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When you pick up something to read – a newspaper or a book or a piece of mail, even – you need to do three main things in order to understand what you are reading: You need to give the piece of text your full attention, read the actual words that are written, and then understand the words and all the ideas that are implied. That’s actually a lot of complex work, and there are lots and lots of things that can go wrong on any given day with any given piece of written material.

So, if you were somewhat distracted when you picked up that piece of text – if you had your mind on a problem at work or home, or just were daydreaming – you might have to start over and reread the words. If you had trouble actually reading the words that were written – if a word such as indict was a word you knew but it wasn’t familiar to you in print and you struggled with reading the odd spelling pattern, you would have to go back over it and try to figure it out, by using the context or trying again to decipher the word. And if, in the end, you just were not familiar with too many of the words in the text – if you just didn’t know their meanings in this context even if you could read the words – then you wouldn’t be able to make sense of what you were reading.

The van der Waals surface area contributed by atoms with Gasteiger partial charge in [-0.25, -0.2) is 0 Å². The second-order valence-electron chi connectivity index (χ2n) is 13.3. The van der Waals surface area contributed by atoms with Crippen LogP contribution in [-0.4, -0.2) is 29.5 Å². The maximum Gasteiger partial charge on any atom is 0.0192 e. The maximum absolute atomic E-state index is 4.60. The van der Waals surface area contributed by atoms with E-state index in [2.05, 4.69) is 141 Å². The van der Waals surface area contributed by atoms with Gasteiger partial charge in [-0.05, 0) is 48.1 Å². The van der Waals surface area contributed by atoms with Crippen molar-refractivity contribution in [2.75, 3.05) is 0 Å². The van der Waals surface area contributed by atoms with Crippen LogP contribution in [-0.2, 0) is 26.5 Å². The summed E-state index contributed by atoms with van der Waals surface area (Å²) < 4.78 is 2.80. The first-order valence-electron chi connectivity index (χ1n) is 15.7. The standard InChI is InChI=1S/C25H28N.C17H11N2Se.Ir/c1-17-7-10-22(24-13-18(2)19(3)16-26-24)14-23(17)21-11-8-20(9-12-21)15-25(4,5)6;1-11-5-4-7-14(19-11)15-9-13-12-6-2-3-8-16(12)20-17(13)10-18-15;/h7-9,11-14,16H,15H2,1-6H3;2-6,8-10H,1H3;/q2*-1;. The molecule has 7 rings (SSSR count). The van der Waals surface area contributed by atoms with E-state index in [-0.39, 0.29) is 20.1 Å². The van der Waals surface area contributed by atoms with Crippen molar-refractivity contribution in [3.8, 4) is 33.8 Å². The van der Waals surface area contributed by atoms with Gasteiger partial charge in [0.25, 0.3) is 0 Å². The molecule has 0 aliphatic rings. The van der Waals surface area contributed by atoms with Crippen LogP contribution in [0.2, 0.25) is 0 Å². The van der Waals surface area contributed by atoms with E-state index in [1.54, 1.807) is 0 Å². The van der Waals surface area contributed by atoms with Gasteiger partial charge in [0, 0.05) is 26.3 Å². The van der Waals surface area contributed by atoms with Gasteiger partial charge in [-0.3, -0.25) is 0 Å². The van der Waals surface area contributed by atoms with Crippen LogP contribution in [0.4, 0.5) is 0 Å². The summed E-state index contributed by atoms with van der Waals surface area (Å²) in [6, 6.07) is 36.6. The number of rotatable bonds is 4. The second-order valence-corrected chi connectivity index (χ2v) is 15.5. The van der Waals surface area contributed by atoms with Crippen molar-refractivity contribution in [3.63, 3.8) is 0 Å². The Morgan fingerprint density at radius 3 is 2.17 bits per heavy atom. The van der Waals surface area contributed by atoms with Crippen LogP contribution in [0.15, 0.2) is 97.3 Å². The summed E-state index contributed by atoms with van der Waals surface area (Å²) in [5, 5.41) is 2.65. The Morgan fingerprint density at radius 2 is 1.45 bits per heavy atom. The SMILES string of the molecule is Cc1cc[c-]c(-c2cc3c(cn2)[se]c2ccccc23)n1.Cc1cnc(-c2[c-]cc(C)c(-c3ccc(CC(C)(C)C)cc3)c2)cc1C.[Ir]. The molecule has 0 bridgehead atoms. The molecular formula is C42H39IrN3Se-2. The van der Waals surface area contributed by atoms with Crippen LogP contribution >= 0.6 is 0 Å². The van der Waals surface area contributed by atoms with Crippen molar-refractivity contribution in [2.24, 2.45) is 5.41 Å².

When children are learning to read, they need to build up the skills to do all three of these things – to give the attention that is needed to take in the information, to read the actual words written, and to think about and make sense of what the words mean. That is what reading is all about.

Learn how children develop reading skills, and more about the three specific types of skill, at Abound’s research section.